Chevron is expediting its selling of shallow water U.S. Gulf assets to transition to a deepwater-focused business with fewer, more complex assets.
“This process is consistent with Chevron’s ongoing efforts to align its portfolio of assets with overall long-term strategies,” a Chevron spokesperson said.
Marketing of all its Gulf shelf assets is part of the company’s plan to adapt to the changing business environment which includes revising organizational structures, increasing efficiencies and reducing expenses.
“Our asset sales program has been successful as well-timed transactions have captured good value and generated $11.5 billion in cash through the end of 2015,” the Chevron spokesperson said. “Over 2016 and 2017, we’re targeting another $5 billion to $10 billion in divestments.”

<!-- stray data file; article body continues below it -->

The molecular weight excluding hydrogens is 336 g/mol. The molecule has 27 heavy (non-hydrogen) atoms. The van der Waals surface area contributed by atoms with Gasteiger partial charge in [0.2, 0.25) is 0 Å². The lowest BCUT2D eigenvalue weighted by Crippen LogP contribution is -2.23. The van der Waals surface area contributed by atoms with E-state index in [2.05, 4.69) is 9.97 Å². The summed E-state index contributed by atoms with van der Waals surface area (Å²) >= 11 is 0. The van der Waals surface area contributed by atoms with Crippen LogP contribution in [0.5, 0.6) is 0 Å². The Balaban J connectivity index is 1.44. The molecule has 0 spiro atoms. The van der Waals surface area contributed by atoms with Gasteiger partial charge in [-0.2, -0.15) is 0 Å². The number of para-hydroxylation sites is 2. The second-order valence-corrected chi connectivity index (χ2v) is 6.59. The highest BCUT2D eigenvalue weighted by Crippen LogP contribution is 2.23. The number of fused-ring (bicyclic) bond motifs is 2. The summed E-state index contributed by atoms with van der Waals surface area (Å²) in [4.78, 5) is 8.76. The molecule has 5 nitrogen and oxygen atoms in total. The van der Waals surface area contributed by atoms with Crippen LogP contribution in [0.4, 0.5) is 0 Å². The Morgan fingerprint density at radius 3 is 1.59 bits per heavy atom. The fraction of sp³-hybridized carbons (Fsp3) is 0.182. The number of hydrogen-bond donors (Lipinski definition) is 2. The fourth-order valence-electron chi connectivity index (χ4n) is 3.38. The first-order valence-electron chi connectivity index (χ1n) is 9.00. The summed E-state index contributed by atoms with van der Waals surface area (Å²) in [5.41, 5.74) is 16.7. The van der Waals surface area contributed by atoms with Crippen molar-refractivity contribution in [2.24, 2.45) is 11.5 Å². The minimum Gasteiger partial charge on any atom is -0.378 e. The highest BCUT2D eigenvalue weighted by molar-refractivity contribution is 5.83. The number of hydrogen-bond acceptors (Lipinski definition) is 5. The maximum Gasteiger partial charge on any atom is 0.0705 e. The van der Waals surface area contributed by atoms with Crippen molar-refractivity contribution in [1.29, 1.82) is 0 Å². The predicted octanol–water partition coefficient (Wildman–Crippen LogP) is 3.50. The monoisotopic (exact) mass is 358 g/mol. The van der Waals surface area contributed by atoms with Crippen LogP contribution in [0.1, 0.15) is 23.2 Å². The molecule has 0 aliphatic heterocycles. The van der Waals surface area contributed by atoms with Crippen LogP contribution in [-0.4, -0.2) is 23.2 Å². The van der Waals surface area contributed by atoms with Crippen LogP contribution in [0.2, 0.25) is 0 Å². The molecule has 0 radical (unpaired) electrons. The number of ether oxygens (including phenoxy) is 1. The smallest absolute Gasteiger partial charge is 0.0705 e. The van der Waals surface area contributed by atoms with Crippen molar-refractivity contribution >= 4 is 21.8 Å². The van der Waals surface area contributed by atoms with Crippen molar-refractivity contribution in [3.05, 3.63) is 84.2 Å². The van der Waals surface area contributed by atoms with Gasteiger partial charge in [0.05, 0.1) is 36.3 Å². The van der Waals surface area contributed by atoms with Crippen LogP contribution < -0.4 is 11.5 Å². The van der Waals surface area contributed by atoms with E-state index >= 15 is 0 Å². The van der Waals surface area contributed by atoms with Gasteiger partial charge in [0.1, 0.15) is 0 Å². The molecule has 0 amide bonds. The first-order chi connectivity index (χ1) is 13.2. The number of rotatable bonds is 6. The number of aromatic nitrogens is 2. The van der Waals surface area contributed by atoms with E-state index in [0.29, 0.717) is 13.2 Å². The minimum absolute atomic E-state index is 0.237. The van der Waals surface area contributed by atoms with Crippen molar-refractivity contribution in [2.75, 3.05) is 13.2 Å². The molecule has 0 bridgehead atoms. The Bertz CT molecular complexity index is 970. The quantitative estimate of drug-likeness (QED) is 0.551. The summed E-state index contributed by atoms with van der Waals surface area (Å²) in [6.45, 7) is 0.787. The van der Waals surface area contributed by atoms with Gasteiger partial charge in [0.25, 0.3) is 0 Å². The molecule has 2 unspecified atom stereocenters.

In addition to its Gulf shelf and Gulf pipeline assets, Chevron also is selling assets in New Zealand and Canada, along with its Hawaii refinery, and downstream businesses in South Africa, said Chairman and CEO John Watson during the company’s fourth-quarter 2015 earnings call.
“Despite the weak market, we believe that Chevron will still be able to monetize its U.S. Gulf of Mexico assets as there still appear to be buyers for producing assets,” according to a Feb. 19 Tudor, Pickering and Holt analyst note.
Chevron reportedly is marketing 27 fields which generated around $420 million of earnings before interest, taxes, depreciation and amortization in 2015. The company expects to complete this process by year-end 2017.
Article written by HEI contributor Aliyah Cole.